For stargazers who are ready to take their enjoyment of the night sky to the next level, the Orion SkyQuest XX12g GoTo Truss Tube Dobsonian is truly the ideal telescope. Although this top-of-the-line high-tech telescope is made for serious astronomers, it is still remarkably easy to use, which also makes it a great choice of telescope for use in schools and other educational settings.
With the Orion SkyQuest XX12g GoTo Truss Tube Dobsonian, you can take in many sights in the night sky. The telescope provides stunning views of the moon, planets, stars and nebulae, and it has a large 12-inch aperture that lets in a high degree of light to provide very bright images. Its focal ratio of f/4.9 means that the telescope can adapt quickly to keep images very clear and detailed.
Orion GoTo technology
The Orion SkyQuest XX12g GoTo Truss Tube Dobsonian comes with Orion GoTo technology, which makes it easier to find items in the night sky. The locations of more than 42,000 celestial objects are pre-programmed in the system. To find one, you simply use the included controller to enter in the name and press a button. Then, the telescope searches it out and automatically tracks it. While other telescopes feature similar technologies, few are able to respond as quickly to target a desired object or to track it as accurately. Starry Night educational software is also included to provide information about the objects that one can target with this advanced telescope.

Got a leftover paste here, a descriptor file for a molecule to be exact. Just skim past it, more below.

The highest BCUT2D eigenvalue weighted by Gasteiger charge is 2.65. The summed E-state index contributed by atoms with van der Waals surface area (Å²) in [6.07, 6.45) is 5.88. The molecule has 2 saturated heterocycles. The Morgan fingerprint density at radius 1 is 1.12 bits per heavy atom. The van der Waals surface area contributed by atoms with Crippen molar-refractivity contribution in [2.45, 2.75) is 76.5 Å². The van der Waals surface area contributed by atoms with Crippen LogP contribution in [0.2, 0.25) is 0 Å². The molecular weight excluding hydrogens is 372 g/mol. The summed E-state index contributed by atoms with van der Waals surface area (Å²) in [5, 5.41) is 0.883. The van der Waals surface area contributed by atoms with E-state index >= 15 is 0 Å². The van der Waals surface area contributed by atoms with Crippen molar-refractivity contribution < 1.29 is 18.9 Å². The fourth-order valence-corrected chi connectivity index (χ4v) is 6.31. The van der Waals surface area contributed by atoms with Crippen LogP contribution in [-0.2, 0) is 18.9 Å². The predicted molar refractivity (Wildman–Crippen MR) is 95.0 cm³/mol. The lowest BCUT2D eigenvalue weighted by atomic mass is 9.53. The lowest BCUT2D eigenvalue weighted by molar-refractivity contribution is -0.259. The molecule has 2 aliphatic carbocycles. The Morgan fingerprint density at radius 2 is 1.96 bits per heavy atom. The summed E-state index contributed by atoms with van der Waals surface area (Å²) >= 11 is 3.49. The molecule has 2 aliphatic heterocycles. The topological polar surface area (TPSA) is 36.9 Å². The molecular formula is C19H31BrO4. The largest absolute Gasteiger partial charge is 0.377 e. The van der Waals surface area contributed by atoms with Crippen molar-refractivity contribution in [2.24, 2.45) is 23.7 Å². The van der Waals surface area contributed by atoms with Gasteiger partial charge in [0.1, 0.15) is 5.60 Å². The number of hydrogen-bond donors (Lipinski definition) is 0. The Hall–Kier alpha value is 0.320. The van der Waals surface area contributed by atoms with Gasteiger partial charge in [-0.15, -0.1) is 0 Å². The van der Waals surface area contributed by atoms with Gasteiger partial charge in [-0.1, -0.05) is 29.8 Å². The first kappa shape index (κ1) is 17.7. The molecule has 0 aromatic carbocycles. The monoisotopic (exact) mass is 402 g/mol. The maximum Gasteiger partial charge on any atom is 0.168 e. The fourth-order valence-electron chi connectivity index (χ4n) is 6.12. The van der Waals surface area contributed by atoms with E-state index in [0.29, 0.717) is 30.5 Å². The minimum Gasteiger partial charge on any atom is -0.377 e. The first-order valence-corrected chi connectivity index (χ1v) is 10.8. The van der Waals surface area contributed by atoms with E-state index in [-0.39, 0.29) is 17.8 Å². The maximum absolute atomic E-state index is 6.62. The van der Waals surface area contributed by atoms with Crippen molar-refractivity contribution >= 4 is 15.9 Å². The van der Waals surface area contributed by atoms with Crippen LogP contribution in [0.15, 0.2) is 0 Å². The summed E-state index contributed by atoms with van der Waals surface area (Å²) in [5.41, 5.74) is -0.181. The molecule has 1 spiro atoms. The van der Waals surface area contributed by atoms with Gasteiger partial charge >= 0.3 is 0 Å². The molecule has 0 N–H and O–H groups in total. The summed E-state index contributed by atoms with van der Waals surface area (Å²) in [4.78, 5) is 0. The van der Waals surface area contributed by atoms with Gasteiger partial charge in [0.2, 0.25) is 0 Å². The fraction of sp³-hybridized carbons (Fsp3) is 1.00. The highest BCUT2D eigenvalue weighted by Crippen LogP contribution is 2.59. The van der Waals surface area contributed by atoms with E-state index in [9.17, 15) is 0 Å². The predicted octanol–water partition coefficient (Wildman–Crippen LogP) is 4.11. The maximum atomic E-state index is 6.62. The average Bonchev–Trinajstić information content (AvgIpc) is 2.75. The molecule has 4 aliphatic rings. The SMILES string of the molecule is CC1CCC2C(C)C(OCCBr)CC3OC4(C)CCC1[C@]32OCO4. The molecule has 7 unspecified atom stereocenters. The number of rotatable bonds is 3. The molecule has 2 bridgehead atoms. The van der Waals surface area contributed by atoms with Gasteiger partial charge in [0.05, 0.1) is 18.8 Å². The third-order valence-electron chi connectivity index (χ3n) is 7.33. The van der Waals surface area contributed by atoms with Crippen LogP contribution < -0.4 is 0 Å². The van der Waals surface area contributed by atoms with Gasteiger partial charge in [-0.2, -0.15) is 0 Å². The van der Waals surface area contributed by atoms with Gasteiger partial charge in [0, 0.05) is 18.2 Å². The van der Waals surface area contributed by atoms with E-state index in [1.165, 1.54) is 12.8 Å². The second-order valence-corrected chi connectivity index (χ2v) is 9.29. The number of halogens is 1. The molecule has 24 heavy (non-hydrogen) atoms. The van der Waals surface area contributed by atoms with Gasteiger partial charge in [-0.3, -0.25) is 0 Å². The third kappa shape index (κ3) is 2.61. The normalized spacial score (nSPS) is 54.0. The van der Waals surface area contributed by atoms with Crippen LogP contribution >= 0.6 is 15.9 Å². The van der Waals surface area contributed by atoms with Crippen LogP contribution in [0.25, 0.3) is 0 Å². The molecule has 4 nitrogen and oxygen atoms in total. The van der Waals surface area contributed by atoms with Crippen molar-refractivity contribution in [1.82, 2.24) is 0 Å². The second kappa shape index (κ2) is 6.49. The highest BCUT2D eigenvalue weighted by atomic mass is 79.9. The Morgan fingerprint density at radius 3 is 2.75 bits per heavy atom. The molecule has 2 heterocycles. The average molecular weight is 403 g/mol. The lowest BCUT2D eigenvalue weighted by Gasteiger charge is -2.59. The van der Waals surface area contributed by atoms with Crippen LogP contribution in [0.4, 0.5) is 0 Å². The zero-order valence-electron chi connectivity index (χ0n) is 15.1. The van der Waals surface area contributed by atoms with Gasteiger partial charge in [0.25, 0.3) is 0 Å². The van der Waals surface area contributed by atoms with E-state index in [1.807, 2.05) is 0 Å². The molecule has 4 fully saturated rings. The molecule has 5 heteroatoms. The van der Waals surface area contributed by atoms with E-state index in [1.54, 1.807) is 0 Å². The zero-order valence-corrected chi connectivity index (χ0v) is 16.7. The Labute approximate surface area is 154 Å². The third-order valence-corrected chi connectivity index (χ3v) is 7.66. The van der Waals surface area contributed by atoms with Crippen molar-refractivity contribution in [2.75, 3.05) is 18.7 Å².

Convenient Collapsible Portability
While the Orion SkyQuest XX12g GoTo Truss Tube Dobsonian Telescope has many attractive features, there are two downsides to choosing it as a telescope. First, the telescope is rather heavy. It weighs in at around 128 pounds, so while it is compact enough to be portable, some people may struggle to lift and move it safely. The other drawback to the telescope is its price, which is typically over $2000. Still, for those who are serious, regular stargazers, the optics and technology provided by the telescope’s design make it well worth the money. This wouldn’t be the right choice though for someone who is only just beginning with amateur astronomy and unsure if they’ll continue with the hobby.